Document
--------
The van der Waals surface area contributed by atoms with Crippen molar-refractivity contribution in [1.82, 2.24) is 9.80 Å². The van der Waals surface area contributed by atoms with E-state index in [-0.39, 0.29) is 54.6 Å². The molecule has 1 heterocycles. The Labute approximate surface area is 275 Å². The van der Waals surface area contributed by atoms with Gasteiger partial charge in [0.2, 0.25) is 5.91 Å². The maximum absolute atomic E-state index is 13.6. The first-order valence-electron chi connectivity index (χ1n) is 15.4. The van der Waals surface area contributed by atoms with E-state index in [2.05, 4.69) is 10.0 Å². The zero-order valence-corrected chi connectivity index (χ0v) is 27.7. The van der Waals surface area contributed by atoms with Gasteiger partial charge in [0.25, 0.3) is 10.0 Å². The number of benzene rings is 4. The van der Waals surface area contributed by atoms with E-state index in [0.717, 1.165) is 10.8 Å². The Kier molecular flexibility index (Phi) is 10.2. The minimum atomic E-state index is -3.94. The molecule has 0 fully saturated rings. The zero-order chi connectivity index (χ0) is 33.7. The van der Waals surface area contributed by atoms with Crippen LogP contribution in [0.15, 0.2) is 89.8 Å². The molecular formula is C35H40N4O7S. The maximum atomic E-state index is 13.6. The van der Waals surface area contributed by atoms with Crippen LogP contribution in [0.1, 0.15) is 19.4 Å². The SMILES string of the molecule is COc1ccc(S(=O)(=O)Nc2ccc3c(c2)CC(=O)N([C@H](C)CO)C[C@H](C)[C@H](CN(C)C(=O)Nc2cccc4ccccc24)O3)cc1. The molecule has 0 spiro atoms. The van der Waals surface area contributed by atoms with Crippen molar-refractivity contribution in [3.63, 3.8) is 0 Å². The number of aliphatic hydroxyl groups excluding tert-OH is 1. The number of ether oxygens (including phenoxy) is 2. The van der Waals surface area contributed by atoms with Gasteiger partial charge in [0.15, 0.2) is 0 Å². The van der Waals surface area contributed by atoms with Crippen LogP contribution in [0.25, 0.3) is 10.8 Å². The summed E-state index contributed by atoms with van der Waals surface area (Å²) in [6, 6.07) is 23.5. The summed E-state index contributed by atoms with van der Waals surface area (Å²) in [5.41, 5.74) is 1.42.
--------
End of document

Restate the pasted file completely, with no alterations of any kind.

The van der Waals surface area contributed by atoms with Crippen molar-refractivity contribution in [1.82, 2.24) is 9.80 Å². The van der Waals surface area contributed by atoms with E-state index in [-0.39, 0.29) is 54.6 Å². The molecule has 1 heterocycles. The Labute approximate surface area is 275 Å². The van der Waals surface area contributed by atoms with Gasteiger partial charge in [0.2, 0.25) is 5.91 Å². The maximum absolute atomic E-state index is 13.6. The first-order valence-electron chi connectivity index (χ1n) is 15.4. The van der Waals surface area contributed by atoms with E-state index in [2.05, 4.69) is 10.0 Å². The zero-order valence-corrected chi connectivity index (χ0v) is 27.7. The van der Waals surface area contributed by atoms with Gasteiger partial charge in [0.25, 0.3) is 10.0 Å². The number of benzene rings is 4. The van der Waals surface area contributed by atoms with E-state index in [0.717, 1.165) is 10.8 Å². The Kier molecular flexibility index (Phi) is 10.2. The minimum atomic E-state index is -3.94. The molecule has 0 fully saturated rings. The zero-order chi connectivity index (χ0) is 33.7. The van der Waals surface area contributed by atoms with Crippen LogP contribution in [0.15, 0.2) is 89.8 Å². The molecular formula is C35H40N4O7S. The maximum atomic E-state index is 13.6. The van der Waals surface area contributed by atoms with Crippen LogP contribution in [0.1, 0.15) is 19.4 Å². The SMILES string of the molecule is COc1ccc(S(=O)(=O)Nc2ccc3c(c2)CC(=O)N([C@H](C)CO)C[C@H](C)[C@H](CN(C)C(=O)Nc2cccc4ccccc24)O3)cc1. The molecule has 0 spiro atoms. The van der Waals surface area contributed by atoms with Crippen molar-refractivity contribution in [3.63, 3.8) is 0 Å². The number of aliphatic hydroxyl groups excluding tert-OH is 1. The number of ether oxygens (including phenoxy) is 2. The van der Waals surface area contributed by atoms with Gasteiger partial charge in [0.15, 0.2) is 0 Å². The van der Waals surface area contributed by atoms with Crippen LogP contribution in [0.25, 0.3) is 10.8 Å². The summed E-state index contributed by atoms with van der Waals surface area (Å²) in [6, 6.07) is 23.5. The summed E-state index contributed by atoms with van der Waals surface area (Å²) in [5.41, 5.74) is 1.42.